2. End-to-End Capacity
Capacity Management becomes easier if you begin with the planning stage. This is where you define your offering, setting the price and performance expectation. Without expectation being set, your customers will demand high performance that you cannot meet with your current infrastructure.
Capacity Management requires an end-to-end plan and adjustment, because at the end of the day it is about comparing the reality you face with the plan you set. Balancing demand and supply require you to look at these 6 components below. Steps 1 and 2 are done together, and the remaining 4 steps can be done in parallel.
Unlike Performance Management, this pillar of operations does not require deep technical knowledge. Let’s check your technical skills if you don’t trust me.
- Can you architect a cluster where the performance matches physical?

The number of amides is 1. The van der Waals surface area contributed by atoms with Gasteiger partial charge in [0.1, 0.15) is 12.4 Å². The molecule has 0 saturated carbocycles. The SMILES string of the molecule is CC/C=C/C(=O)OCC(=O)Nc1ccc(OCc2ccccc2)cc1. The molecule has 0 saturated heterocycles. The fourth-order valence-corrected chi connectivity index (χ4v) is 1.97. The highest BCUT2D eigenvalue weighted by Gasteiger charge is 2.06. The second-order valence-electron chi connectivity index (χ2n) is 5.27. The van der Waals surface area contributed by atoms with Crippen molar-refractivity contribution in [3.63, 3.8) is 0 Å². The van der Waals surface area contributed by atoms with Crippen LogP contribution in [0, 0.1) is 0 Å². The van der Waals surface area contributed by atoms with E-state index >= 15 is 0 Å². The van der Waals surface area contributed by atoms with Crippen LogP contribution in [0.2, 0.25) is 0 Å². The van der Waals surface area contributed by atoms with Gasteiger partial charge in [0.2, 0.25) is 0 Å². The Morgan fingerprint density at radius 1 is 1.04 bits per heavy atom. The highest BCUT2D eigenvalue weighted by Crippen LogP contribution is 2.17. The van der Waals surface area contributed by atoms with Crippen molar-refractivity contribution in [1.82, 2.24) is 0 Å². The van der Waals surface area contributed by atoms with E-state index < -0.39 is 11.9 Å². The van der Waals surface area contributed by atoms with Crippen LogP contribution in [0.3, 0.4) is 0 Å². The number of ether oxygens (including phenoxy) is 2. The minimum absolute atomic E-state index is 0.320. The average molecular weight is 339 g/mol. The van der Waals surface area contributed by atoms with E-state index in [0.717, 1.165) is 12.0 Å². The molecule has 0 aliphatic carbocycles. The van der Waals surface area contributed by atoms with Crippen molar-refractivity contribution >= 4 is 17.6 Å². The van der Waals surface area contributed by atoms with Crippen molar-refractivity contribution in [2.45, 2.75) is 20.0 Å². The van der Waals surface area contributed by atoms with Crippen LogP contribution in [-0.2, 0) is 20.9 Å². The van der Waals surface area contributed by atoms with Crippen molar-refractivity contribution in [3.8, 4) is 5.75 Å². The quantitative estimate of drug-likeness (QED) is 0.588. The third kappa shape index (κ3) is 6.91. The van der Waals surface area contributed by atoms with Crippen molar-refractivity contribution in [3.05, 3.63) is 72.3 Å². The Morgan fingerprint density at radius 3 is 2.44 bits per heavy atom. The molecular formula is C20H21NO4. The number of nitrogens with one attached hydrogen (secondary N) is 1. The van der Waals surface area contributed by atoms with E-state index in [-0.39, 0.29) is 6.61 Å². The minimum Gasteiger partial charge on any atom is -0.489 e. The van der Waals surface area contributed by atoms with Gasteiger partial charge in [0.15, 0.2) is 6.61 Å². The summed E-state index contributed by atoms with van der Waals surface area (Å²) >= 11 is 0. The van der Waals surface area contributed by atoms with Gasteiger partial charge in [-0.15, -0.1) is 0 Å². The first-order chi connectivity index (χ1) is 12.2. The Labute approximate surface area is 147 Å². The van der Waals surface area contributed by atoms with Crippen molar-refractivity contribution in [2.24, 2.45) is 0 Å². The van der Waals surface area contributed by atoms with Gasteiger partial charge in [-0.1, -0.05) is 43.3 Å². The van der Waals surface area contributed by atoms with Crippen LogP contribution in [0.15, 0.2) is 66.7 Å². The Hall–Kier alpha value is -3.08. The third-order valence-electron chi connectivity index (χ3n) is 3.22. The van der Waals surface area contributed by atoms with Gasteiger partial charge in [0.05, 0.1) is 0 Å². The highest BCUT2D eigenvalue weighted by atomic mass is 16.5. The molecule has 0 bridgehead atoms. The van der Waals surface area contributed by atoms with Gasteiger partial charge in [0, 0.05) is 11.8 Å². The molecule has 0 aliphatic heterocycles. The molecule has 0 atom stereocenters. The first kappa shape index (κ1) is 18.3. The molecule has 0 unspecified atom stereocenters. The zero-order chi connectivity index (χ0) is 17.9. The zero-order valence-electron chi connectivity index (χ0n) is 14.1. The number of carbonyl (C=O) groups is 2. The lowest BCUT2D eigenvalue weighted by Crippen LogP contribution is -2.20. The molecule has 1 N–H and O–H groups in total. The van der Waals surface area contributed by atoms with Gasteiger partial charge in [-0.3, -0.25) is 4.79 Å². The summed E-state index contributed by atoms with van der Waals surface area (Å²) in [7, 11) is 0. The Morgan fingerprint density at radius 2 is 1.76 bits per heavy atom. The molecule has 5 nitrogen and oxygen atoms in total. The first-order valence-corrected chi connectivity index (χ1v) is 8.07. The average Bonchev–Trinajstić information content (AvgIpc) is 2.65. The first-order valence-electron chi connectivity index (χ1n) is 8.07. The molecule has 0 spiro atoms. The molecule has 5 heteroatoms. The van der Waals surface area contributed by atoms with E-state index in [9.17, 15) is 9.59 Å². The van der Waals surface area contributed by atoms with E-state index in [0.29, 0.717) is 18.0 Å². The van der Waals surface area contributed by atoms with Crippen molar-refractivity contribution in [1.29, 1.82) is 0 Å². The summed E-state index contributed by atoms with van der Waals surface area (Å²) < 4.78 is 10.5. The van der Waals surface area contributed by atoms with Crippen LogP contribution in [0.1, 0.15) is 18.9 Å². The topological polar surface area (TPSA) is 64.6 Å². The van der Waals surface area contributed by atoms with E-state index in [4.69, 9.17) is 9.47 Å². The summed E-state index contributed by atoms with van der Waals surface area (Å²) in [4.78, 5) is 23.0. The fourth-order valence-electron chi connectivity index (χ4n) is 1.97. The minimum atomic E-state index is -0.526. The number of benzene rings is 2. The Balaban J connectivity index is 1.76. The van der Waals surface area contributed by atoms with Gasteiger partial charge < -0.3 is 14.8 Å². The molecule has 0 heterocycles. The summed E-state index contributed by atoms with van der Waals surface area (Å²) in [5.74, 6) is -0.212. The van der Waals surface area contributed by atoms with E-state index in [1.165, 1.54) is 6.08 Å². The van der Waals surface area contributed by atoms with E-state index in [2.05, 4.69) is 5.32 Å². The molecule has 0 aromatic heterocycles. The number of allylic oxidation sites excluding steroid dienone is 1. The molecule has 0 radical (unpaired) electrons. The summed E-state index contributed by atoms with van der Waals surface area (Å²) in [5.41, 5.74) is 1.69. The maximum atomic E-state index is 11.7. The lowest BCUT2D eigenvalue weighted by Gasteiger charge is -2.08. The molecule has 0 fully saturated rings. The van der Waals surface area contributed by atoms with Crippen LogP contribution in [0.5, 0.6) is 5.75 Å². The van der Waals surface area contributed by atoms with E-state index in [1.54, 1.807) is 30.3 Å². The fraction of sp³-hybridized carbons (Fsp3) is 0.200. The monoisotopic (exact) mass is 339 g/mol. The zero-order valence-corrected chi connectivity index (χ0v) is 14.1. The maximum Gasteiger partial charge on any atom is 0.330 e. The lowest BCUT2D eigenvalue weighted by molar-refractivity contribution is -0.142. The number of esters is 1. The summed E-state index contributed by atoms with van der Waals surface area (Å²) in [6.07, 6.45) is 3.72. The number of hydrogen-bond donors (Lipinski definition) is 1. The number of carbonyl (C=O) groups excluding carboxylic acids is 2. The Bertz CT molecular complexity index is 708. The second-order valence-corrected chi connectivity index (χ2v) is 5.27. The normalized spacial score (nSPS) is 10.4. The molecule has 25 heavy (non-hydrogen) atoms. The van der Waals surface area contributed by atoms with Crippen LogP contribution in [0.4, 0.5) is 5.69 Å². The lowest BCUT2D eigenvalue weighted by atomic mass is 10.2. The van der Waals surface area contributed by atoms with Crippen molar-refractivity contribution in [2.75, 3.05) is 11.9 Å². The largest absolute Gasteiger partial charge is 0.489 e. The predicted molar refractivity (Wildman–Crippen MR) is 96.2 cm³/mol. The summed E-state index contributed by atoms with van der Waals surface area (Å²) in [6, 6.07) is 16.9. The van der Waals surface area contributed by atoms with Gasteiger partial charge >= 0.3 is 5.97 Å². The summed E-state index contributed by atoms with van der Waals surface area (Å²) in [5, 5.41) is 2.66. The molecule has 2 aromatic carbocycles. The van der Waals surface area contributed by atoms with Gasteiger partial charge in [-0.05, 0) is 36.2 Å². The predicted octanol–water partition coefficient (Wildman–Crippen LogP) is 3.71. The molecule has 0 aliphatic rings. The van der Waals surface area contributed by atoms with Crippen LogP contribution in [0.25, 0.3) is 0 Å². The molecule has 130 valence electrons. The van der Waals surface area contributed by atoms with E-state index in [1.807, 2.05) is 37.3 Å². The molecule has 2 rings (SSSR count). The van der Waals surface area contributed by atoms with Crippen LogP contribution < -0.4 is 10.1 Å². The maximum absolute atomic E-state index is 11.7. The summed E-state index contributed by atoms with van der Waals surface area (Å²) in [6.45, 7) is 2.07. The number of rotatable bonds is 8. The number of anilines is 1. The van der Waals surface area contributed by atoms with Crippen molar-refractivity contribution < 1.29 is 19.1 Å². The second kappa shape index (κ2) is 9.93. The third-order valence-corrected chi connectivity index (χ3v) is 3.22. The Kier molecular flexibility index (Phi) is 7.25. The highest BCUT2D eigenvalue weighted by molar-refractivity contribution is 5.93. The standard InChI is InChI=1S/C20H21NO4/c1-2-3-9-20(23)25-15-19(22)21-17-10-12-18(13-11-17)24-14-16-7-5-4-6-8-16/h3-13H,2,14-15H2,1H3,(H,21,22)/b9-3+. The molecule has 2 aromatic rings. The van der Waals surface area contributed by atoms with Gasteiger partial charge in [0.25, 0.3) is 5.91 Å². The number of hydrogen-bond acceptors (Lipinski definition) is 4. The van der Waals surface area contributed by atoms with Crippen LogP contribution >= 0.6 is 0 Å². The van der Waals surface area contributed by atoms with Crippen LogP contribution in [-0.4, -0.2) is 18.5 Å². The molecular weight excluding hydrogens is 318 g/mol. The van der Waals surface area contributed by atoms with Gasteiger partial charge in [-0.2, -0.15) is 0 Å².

- Easy, just don’t overcommit, or put 100% reservation for that VM.
- Can you architect a cluster that can handle monster VMs?
- Easy, just get lots of cores per socket.
- Easy, just get lots of core in the box.
- Can you architect with very high availability?
- Easy, just have more HA hosts, more vSAN FTT with failure domains spread across different racks.
- Easy, just have more HA hosts.
- Can you architect a cluster that can run lots of VMs?
- Easy, just get lots of big hosts.
- Can you optimize the performance?
- Sure, follow performance best practices and configure for performance.
- Can you squeeze the cost?
- Sure, minimize the hardware and software cost, and choose the best bang for the buck. You know all the vendors and their technology. You know the pro and cons of each.
The above is not hard to do if you do it right from the start, which is why we need to begin at the planning phase. If you start from Step 6 and ignore Step 1 and 2, you will play the lead role in a Mission Impossible movie.
This page was last updated on June 25, 2021 by Stellios Williams with commit message: "Removed UTF8 apostrophe"
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